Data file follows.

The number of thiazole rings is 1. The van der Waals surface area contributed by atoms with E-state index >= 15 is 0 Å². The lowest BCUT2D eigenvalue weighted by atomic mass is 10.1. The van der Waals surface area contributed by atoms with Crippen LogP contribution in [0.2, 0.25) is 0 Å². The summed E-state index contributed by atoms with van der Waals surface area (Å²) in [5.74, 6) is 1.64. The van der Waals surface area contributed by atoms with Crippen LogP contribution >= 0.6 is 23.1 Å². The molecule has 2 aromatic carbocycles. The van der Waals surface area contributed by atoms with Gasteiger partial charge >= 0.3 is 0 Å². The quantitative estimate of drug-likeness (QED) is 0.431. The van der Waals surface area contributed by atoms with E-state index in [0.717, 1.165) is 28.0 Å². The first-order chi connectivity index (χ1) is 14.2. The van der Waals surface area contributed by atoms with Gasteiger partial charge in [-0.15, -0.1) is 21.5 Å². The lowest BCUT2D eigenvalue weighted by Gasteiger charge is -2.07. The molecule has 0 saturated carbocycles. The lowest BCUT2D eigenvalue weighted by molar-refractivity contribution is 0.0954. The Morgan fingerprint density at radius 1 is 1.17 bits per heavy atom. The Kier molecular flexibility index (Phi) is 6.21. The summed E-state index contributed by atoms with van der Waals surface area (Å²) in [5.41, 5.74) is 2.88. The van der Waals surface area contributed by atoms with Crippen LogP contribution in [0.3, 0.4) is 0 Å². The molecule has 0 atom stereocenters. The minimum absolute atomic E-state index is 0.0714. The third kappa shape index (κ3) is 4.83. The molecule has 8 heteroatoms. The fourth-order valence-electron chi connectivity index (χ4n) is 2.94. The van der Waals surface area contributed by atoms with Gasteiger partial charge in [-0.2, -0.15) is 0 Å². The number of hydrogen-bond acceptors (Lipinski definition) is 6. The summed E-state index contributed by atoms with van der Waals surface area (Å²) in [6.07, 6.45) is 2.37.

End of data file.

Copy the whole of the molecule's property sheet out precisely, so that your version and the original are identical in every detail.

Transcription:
The number of thiazole rings is 1. The van der Waals surface area contributed by atoms with E-state index >= 15 is 0 Å². The lowest BCUT2D eigenvalue weighted by atomic mass is 10.1. The van der Waals surface area contributed by atoms with Crippen LogP contribution in [0.2, 0.25) is 0 Å². The summed E-state index contributed by atoms with van der Waals surface area (Å²) in [5.74, 6) is 1.64. The van der Waals surface area contributed by atoms with Crippen LogP contribution >= 0.6 is 23.1 Å². The molecule has 2 aromatic carbocycles. The van der Waals surface area contributed by atoms with Gasteiger partial charge >= 0.3 is 0 Å². The quantitative estimate of drug-likeness (QED) is 0.431. The van der Waals surface area contributed by atoms with E-state index in [0.717, 1.165) is 28.0 Å². The first-order chi connectivity index (χ1) is 14.2. The van der Waals surface area contributed by atoms with Gasteiger partial charge in [-0.15, -0.1) is 21.5 Å². The lowest BCUT2D eigenvalue weighted by Gasteiger charge is -2.07. The molecule has 0 saturated carbocycles. The lowest BCUT2D eigenvalue weighted by molar-refractivity contribution is 0.0954. The Morgan fingerprint density at radius 1 is 1.17 bits per heavy atom. The Kier molecular flexibility index (Phi) is 6.21. The summed E-state index contributed by atoms with van der Waals surface area (Å²) in [5.41, 5.74) is 2.88. The van der Waals surface area contributed by atoms with Crippen LogP contribution in [0.3, 0.4) is 0 Å². The molecule has 0 atom stereocenters. The minimum absolute atomic E-state index is 0.0714. The third kappa shape index (κ3) is 4.83. The molecule has 8 heteroatoms. The fourth-order valence-electron chi connectivity index (χ4n) is 2.94. The van der Waals surface area contributed by atoms with Gasteiger partial charge in [-0.2, -0.15) is 0 Å². The number of hydrogen-bond acceptors (Lipinski definition) is 6. The summed E-state index contributed by atoms with van der Waals surface area (Å²) in [6.07, 6.45) is 2.37.